A troubling decline in North Africa
The situation for the press in North Africa (excluding Egypt) has never been so troubling. Four countries present especially alarming conditions: Algeria (134th), where press freedom is drastically declining and the imprisonment of journalists is becoming routine; Morocco (135th) which is keeping three leading journalists in prison despite pressure to release them; and finally Libya (143rd) and Sudan (151st), where observers and our correspondents report that the free press has disappeared. In Algeria, the situation seriously deteriorated in 2021: many journalists have been imprisoned, prosecuted, or barred from traveling. As of late April, three of them were still behind bars. In addition, news sites have been blocked, and some publications critical of the government have been financially strangled.
In Morocco, press freedom has declined significantly, and few independent media outlets remain in operation. Three major criminal cases involving Taoufik Bouachrine in May 2018, and Omar Radi and Souleiman Raissouni in May 2020, who were arrested, prosecuted, and detained on spurious grounds, have increased pressure on the media. The situation is even more dire in Libya and Sudan, where the absence of a genuine government prevents the establishment of press freedom and acceptable working conditions for reporters. In addition, there have been attempts to control broadcast media outlets, and the military is omnipresent, especially in Sudan.
The situation is somewhat less worrisome in Mauritania (97th). There, a democratic interlude from 2005 to 2008 saw the de-criminalisation of press offences and a weakening of the repressive legal framework. Despite the government’s assertion that it favours peaceful dialogue with the opposition, journalists find themselves in extremely precarious situations that encourage collusion, bias, and self-censorship. And in Tunisia (94th), freedom of the press and information are undeniable achievements of the new constitution, adopted in 2014. But serious concerns have arisen following the July 25 2021 power grab by President Kais Saied, who decreed a state of emergency.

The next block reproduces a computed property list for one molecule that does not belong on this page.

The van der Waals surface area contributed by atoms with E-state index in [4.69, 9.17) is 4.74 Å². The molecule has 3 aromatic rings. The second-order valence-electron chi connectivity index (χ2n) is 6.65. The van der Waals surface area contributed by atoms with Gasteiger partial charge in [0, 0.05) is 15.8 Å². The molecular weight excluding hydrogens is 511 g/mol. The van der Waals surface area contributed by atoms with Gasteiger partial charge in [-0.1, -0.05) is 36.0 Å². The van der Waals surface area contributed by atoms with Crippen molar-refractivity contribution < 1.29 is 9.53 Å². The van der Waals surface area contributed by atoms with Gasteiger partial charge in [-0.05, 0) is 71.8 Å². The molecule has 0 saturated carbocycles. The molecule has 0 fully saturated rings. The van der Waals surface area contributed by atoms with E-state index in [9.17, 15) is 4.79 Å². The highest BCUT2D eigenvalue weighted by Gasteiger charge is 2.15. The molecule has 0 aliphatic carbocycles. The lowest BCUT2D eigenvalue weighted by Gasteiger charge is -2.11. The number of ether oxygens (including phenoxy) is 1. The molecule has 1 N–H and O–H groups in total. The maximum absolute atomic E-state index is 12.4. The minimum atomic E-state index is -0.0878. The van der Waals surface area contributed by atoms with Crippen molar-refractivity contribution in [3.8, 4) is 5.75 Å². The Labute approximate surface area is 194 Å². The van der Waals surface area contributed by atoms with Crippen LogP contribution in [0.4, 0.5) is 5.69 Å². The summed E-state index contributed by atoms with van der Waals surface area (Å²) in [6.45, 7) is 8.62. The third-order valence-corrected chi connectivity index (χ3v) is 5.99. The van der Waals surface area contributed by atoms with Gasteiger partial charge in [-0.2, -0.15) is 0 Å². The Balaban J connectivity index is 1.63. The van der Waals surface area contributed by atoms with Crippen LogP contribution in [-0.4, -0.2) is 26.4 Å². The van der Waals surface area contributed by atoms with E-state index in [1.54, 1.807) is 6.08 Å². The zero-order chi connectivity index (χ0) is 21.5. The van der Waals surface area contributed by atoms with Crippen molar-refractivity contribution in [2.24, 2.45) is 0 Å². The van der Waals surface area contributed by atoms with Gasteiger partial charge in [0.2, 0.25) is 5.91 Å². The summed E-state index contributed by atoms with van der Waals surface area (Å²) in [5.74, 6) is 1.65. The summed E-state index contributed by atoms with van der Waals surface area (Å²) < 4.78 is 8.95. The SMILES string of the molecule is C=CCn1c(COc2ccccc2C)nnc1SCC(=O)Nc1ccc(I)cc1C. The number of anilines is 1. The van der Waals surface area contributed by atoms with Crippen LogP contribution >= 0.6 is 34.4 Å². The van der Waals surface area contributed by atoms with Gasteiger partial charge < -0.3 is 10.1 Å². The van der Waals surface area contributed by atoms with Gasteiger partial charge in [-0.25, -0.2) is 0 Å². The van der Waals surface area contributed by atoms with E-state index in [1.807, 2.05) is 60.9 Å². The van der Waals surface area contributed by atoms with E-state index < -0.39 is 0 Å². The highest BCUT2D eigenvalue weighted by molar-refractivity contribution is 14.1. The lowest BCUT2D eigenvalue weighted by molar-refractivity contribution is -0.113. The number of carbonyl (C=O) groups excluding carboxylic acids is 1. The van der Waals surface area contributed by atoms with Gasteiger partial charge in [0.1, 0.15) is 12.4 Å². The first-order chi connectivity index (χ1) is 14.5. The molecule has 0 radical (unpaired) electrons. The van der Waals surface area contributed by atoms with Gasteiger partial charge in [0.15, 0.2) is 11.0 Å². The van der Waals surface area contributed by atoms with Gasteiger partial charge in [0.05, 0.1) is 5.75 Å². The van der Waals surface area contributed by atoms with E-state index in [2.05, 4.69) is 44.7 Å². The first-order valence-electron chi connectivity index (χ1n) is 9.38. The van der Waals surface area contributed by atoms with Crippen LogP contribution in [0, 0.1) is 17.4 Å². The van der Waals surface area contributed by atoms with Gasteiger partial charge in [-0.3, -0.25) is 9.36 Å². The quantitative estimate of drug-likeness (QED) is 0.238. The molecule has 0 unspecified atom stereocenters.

Journalists risking their lives in the Middle East
There is still a long way to go before the Middle East becomes safe for journalists. In 2021, several were killed while working or deliberately murdered. In Lebanon (130th), journalist and political analyst Lokman Slim was found dead near his car. As a tough critic of Hezbollah, he knew there was a bounty on his head.
Lebanon is in danger of sinking into a spiral of violence; online attacks and death threats against journalists are on the rise, and sometimes the threats become reality. Official inaction has forced many journalists into exile. The city of Aden, Yemen (169th) rivals Lebanon as a high-risk place for reporters. Three succumbed to their injuries sustained in explosions while on the job, and another, Mahmoud Alotmei, survived an assassination attempt by car bomb. But his wife Rasha Abdallah Alharazy, also a journalist, was with him and was killed.
As for Palestinian journalists, they once again paid a heavy price during conflicts in Jerusalem in May 2021 and again during the Israeli military offensive in the Gaza Strip (170th), where two journalists were killed in bombings. Elsewhere in the region, Saudi Arabia (166th), which just succeeded in having Turkey (149th) transfer the Jamal Khashoggi case for trial in the kingdom’s courts, is one of the world’s worst prisons for journalists.
In Iran (178th) 2021 was another tough year for press freedom. The two main leaders accused of abuses and crimes committed against journalists for 30 years, Ebrahim Raisi and Gholam Hossein Mohseni-Ejei, became, respectively, president of the republic and head of the Iranian judicial system. The result: an increase in arbitrary arrests and convictions, and journalists imprisoned and denied medical care.